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What Every Genomics Inventor Should Know About International IP Law


Robert Harrison is a European and German patent attorney with the Munich IP law firm Huber & Schuessler. He specializes in international IP protection in informatics, especially bioinformatics and chemoinformatics, and in nanotechnology.

As an examiner at the European Patent Office from 1987 to 1990, he specialized in patent applications on semiconductor and superconductor devices. He has also worked for IBM Germany’s patent department on software-implemented inventions and as an IP counsel for W.L. Gore working on electronics and medical inventions.

Harrison has one daughter, dives and mountain walks for fun, and occasionally plays flute in an Irish folk group. He can be reached at rob.harrison


Patents are the most important assets of many genomics companies. Intense work goes into identifying inventions, drafting specifications, and crafting claims to ensure strong protection. Thought is rarely given, however, to exploiting the differences in national patent laws that lead to stronger patent protection.

The best-known difference between patent laws in the US and the rest of the world is the grace period. Patent laws in most countries state that any invention will not be considered new if it has been made available to the public before the filing date. US Patent Code states, on the other hand, that a patent will be granted unless the invention was patented or described in a printed publication in the US or abroad or was on public use or on sale in the US more than one year prior to the filing date.

This means that in the US a patent can still be granted on an invention that has already been published in a research journal. In all other countries, however, a patent cannot be granted; publication will bar the grant of the patent.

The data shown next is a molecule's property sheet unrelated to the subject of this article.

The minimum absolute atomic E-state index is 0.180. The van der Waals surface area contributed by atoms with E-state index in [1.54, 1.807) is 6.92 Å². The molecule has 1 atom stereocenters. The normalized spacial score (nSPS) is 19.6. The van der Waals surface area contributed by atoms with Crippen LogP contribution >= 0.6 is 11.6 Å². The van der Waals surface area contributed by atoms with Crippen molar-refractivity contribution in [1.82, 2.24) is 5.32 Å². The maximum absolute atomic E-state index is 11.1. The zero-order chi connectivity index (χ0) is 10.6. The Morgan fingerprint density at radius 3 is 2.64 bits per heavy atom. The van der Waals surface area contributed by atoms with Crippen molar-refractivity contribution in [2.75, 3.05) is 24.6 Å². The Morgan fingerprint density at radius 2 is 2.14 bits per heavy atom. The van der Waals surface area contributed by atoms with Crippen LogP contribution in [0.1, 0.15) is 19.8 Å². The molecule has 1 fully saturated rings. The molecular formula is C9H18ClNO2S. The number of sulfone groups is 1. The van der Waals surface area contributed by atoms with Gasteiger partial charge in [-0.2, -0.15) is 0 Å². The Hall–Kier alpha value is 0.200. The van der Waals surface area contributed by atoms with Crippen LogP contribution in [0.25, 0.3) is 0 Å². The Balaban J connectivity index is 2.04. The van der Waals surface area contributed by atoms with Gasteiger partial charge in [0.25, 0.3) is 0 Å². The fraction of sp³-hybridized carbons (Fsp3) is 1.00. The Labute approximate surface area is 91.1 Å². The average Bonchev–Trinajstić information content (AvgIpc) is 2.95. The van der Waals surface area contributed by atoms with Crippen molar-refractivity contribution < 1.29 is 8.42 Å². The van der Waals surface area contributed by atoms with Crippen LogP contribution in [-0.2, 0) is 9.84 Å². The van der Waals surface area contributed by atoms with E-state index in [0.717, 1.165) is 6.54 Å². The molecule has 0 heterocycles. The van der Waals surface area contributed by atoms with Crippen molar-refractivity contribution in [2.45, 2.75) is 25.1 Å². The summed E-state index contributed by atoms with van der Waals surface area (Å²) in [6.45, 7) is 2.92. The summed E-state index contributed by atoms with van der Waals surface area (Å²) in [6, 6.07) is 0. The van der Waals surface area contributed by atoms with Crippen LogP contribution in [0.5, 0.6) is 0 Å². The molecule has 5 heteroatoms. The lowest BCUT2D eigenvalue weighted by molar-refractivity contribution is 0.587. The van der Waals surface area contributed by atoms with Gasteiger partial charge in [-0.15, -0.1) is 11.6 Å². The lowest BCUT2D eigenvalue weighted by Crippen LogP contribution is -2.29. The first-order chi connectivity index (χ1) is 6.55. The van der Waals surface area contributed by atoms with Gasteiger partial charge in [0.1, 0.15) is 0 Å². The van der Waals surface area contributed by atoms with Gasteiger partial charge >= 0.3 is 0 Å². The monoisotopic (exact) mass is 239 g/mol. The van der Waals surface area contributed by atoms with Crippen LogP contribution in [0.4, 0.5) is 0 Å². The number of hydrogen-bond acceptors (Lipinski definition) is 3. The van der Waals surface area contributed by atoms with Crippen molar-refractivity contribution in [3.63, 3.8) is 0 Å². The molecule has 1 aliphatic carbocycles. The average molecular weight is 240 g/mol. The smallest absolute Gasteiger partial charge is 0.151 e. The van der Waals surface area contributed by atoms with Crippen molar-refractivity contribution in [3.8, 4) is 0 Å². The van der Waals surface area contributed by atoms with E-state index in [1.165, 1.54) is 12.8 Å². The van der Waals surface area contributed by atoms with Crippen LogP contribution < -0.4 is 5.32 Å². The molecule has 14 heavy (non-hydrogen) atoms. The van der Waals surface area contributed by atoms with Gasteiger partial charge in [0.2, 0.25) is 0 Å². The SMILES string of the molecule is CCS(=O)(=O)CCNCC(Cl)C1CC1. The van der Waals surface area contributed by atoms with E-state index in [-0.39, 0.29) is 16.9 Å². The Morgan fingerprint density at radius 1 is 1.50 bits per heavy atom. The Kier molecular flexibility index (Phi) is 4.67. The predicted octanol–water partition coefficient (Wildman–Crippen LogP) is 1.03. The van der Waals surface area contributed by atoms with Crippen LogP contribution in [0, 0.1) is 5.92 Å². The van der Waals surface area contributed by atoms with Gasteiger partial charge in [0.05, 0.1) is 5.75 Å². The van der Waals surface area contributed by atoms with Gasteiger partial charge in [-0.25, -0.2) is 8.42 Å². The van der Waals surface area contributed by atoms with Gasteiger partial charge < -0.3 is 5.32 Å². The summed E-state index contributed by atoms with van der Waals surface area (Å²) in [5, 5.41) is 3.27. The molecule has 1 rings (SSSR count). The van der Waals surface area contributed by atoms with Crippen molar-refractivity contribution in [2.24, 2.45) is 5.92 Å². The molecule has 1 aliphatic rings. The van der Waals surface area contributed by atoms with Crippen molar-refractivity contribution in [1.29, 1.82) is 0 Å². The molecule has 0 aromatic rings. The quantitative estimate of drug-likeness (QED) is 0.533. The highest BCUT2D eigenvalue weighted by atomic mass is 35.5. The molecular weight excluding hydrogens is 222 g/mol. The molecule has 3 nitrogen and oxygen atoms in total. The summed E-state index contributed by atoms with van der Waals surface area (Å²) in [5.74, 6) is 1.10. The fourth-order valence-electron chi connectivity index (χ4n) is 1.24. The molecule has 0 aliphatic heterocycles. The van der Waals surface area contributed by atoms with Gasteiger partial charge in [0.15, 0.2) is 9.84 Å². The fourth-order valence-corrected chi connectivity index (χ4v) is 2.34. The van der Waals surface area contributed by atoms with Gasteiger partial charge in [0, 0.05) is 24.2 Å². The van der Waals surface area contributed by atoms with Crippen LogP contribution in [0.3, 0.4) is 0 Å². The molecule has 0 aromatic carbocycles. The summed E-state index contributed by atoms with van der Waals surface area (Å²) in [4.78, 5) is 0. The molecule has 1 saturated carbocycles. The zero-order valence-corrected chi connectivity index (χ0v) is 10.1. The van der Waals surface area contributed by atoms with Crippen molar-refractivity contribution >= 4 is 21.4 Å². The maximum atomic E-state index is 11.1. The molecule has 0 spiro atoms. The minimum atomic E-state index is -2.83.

These rules apply to every inventor. So a German citizen who publishes a research article in an American research journal before filing a patent on the same subject cannot get a patent in Europe. She or he can get a US patent provided the application is filed within 12 months of publication of the research article. Similarly, a US citizen who published in the journal cannot get a European patent if the application is filed after the publication of the research article. (Under an international treaty the filing dates of a patent in one country will generally be recognized in other countries.)

As patent attorney Breffni Baggot pointed out in this column in December, in the US, patents cannot be granted for inventions that were offered for sale more than a year before filing. In Europe, on the other hand, there is no similar provision. Instead, if an invention is not “made available to the public” then a patent can still be granted, even if the invention was sold. So, for example, if an invention was sold under a nondisclosure agreement, then a patent can still be filed later.

In one particular case, the invention was incorporated into a control program on a sold microchip. The European Patent Office decided that the effort required to understand the invention was such that the invention was not made publicly available.

Again these rules apply to everybody. So Mr. Pfaff of the December article could still have obtained a European patent, even though the US Supreme Court decided that he was not entitled to one in the US. On the other hand, the European microchip manufacturer would not have been entitled to a US patent even though he had a European one.

The final major difference is that in the US patents are granted to the first inventor. In every other country, it is the inventor who is the first to the patent office who gets the patent. So, for example, a French company that is the first to identify a receptor for a virus will get a US patent even if a US company files the application first. In Europe, the US company will get the patent.


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